1-NV-a.11 to 1-NV-a.12 – Does the Project Qualify as a “Project of Regional Significance”

If a land use plan amendment approved by a city/county planning commission allows for a “project of regional significance,” the planning commission must forward the land use plan amendment to the regional planning coalition/commission (whichever is applicable) for review. 278.0277. Regional Planning Coalitions are directed by statute to establish a definition for the term “project of regional significance.” NRS 278.02542(2).

For regional planning commissions, the definition depends on whether the project is being proposed by a public utility, as opposed to a project proposed by any person other than a public utility. If proposed by a public utility, “projects of regional significance” include:

  • An electric substation;
  • A transmission line that carries 60 kilovolts or more; and
  • A facility that generates electricity greater than 5 megawatts.

NRS 278.026(6)

If proposed by a person other than a public utility, “projects of regional significance” include projects that will:

  • Result in the loss or significant degradation of a designated historic, archeological, paleontological, cultural or scenic resource;
  • Result in the creation of significant new geothermal or mining operations;
  • Will have a significant effect on the natural resources, public services, public facilities, including, without limitation, schools, or the adopted regional form of the region; or
  • Will require a change in zoning, a special use permit, an amendment to a master plan, a tentative map or other approval for the use of land which, if approved, will have an effect on the region of increasing:
  1. Employment by not less than 938 employees;
  2. Housing by not less than 625 units;
  3. Hotel accommodations by not less than 625 rooms;
  4. Sewage by not less than 187,500 gallons per day;
  5. Water usage by not less than 625 acre feet per year; or
  6. Traffic by not less than an average of 6,250 trips daily.

NRS 278.026(5).


1-NV-a.13 to 1-NV-a.14 – Is the Project within a County with a Population Greater than 700,000?

Pursuant to NRS 278.02514 counties in Nevada with a population greater than 700,000 are required to establish a regional planning coalition. If the project qualifies as a “project of regional significance,” developers may request to amend the comprehensive regional policy plan in order to include the type of desired development. The regional policy plan balances the economic, social, physical, environmental and fiscal development for growth in the region over a twenty year period. NRS 278.02528.

1-NV-a.15 to 1-NV-a.16 – Does the regional Planning Coalition Adopt the Amendment?

A regional planning coalition can only adopt a proposed amendment to the comprehensive regional policy plan by resolution supported by the affirmative votes of two-thirds (or more) of its total membership and ratification by the board of county commissioners of the county and city council of each city that jointly established the regional planning coalition. NRS 278.02528(3). Given the additional requirement for ratification, there may be additional processes (public notices, hearing, etc) carried out at the county level prior to ratification. Currently, there is only one county (Clark) in Nevada that has an established regional planning coalition, the Southern Nevada Regional Planning Coalition (SNRPC).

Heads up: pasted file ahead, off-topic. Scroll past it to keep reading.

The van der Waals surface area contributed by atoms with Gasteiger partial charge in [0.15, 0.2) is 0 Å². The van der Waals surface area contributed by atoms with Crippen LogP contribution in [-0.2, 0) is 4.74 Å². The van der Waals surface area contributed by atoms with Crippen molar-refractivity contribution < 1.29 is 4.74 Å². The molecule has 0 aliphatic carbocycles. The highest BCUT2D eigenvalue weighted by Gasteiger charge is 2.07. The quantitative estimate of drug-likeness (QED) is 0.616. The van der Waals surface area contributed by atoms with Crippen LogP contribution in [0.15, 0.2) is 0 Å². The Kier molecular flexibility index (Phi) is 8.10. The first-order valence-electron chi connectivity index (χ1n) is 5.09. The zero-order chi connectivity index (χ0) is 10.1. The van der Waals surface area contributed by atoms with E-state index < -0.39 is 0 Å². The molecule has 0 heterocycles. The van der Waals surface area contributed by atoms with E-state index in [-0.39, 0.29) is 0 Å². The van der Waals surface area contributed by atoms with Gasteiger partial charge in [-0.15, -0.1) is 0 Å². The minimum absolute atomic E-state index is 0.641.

1-NV-a.17 – Request Amendment to Regional Plan

Nevada counties with a population between 100,000 and 700,000 are required to establish a regional planning commission. NRS 278.0261. Additionally, qualifying counties must establish a governing board for regional planning. NRS 278.0264. Regional planning commissions meet once annually, at which time they must consider any proposed amendments to the 20 year regional plan that may either be necessary for the health and welfare of the community or otherwise substantially benefits the community in general. NRS 278.0272(8). Regional planning commissions will consider amending the regional plan when triggered by master plan amendments that allow for “projects of regional significance.”

1-NV-a.18 to 1-NV-a.19 – Post Notice of Public Hearing

If, at the annual meeting, the regional planning commission decides to consider a proposed amendment to the regional plan, they will hold a subsequent hearing on the amendment and post public notice of the hearing at least 30 days in advance. NRS 278.0272(9).

1-NV-a.20 to 1-NV-a.22 – Does the Regional Planning Commission Adopt the Amendment?

The regional planning commission may only adopt a proposed amendment to a regional plan by resolution of the commission carried by the affirmative votes of two-thirds (or more) of its total membership. NRS 278.0272(6). If adopted, the regional planning commission forwards the amendment recommendation to the governing board for official adoption. NRS 278.0272(7). If the regional planning commission denies the amendment, the developer has the opportunity to appeal the decision to the governing board. NRS 278.0272(7)

1-NV-a.23 to 1-NV-a.24 – Post Notice of Public Hearing

After receiving an amendment recommendation from the regional commission or the appeal of an amendment denial from the developer, the governing board will hold a public hearing on the recommendation or appeal and post public notice of the hearing at least 10 days in advance. NRS 278.0276.

1-NV-a.25 to 1-NV-a.26 – Does the Governing Board Adopt the Amendment?

A decision by the governing board to adopt the amendment must be by resolution, supported by the affirmative votes of a simple majority of the board. NRS 278.0276. If the amendment is adopted, the land use plan will be changed accordingly by the governing board.